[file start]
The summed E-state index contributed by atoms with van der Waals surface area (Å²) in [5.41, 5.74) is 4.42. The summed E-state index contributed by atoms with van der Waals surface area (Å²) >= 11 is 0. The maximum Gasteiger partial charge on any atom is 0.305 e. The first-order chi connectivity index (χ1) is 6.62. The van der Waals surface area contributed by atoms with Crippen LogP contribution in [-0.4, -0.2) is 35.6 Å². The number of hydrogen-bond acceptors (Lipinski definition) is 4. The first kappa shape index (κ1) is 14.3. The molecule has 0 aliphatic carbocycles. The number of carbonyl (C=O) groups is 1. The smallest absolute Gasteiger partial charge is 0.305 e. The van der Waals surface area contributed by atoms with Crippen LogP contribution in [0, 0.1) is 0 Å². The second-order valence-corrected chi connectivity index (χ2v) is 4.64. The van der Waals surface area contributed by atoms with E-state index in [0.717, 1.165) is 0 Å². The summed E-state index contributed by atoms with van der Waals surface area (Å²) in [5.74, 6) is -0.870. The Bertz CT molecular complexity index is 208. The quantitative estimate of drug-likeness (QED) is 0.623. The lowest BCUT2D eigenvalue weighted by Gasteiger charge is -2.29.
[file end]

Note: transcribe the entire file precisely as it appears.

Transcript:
The summed E-state index contributed by atoms with van der Waals surface area (Å²) in [5.41, 5.74) is 4.42. The summed E-state index contributed by atoms with van der Waals surface area (Å²) >= 11 is 0. The maximum Gasteiger partial charge on any atom is 0.305 e. The first-order chi connectivity index (χ1) is 6.62. The van der Waals surface area contributed by atoms with Crippen LogP contribution in [-0.4, -0.2) is 35.6 Å². The number of hydrogen-bond acceptors (Lipinski definition) is 4. The first kappa shape index (κ1) is 14.3. The molecule has 0 aliphatic carbocycles. The number of carbonyl (C=O) groups is 1. The smallest absolute Gasteiger partial charge is 0.305 e. The van der Waals surface area contributed by atoms with Crippen LogP contribution in [0, 0.1) is 0 Å². The second-order valence-corrected chi connectivity index (χ2v) is 4.64. The van der Waals surface area contributed by atoms with E-state index in [0.717, 1.165) is 0 Å². The summed E-state index contributed by atoms with van der Waals surface area (Å²) in [5.74, 6) is -0.870. The Bertz CT molecular complexity index is 208. The quantitative estimate of drug-likeness (QED) is 0.623. The lowest BCUT2D eigenvalue weighted by Gasteiger charge is -2.29.